Personal to Joint Productivity

Ray Ozzie has a commentary on how our personal lives and tools we are using are evolving. It is a point I had made a couple days ago in a slightly different context. Ozzie takes it further:

Just as the first generation of personal computers was mostly about personal productivity, the first generation of the Internet has largely been about centralized Web sites, used for publishers, transactions and e-mail. For the most part, all seems well and good. At a personal level, however, many of us are overwhelmed. We’re chained to e-mail and the Web, drowning in an information flood that leaves us feeling more and more like human message-processing machines.

Each of us will soon face hundreds, thousands, or tens of thousands of “inputs” that we’ll need to continuously absorb and coordinate. A world with complex social, economic, organizational and personal interdependencies is inevitable. And as we near this linked future, systems and technologies must evolve or we will simply be unable to cope.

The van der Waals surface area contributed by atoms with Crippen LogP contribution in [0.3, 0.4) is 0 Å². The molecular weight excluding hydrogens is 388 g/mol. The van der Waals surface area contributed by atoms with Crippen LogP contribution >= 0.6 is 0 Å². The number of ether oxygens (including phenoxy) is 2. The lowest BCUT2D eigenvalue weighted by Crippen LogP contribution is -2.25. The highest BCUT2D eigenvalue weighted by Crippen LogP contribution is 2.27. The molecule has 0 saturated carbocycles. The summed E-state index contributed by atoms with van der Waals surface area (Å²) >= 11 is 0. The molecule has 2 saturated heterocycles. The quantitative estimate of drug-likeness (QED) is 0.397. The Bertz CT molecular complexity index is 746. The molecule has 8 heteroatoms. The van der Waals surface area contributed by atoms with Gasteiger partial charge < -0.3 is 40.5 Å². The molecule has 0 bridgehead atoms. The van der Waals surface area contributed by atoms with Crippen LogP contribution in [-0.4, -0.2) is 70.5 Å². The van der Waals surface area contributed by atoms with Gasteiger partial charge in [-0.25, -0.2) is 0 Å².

Ozzie describes a notion of a “virtual workspace” (which is what his company – Groove – focuses on).

A distinct third layer will emerge between the operating system and productivity layers. Think of it as a “virtual workspace” layer that links together all of your own computers and those operated by people with whom you work. The workspace will become as common in our lexicon as is the folder today. But more than just a container of files, the workspace will be a flexible container that brings together people, information and the tools relevant to the nature of your work. Many of today’s operating system concepts will migrate into this layer as most of what you do will involve other people and computers.

The next 10 years will find us moving decidedly from an era of personal productivity to one of joint productivity and social software. That will involve a move from tightly coupled systems to more loosely coupled interconnections. It will be an era of highly interdependent systems and relationships, with technology continuing to reshape the nature of organizations, economy, society and personal lives.

My perspective is that now, more than ever, we need the Memex. This is a vision first articulated by Vannevar Bush in 1945, and one I am writing about in my Tech Talk series in the context of the tools and technologies we have available today. Within enterprises, the Memex will need to be extended to work with enterprise events.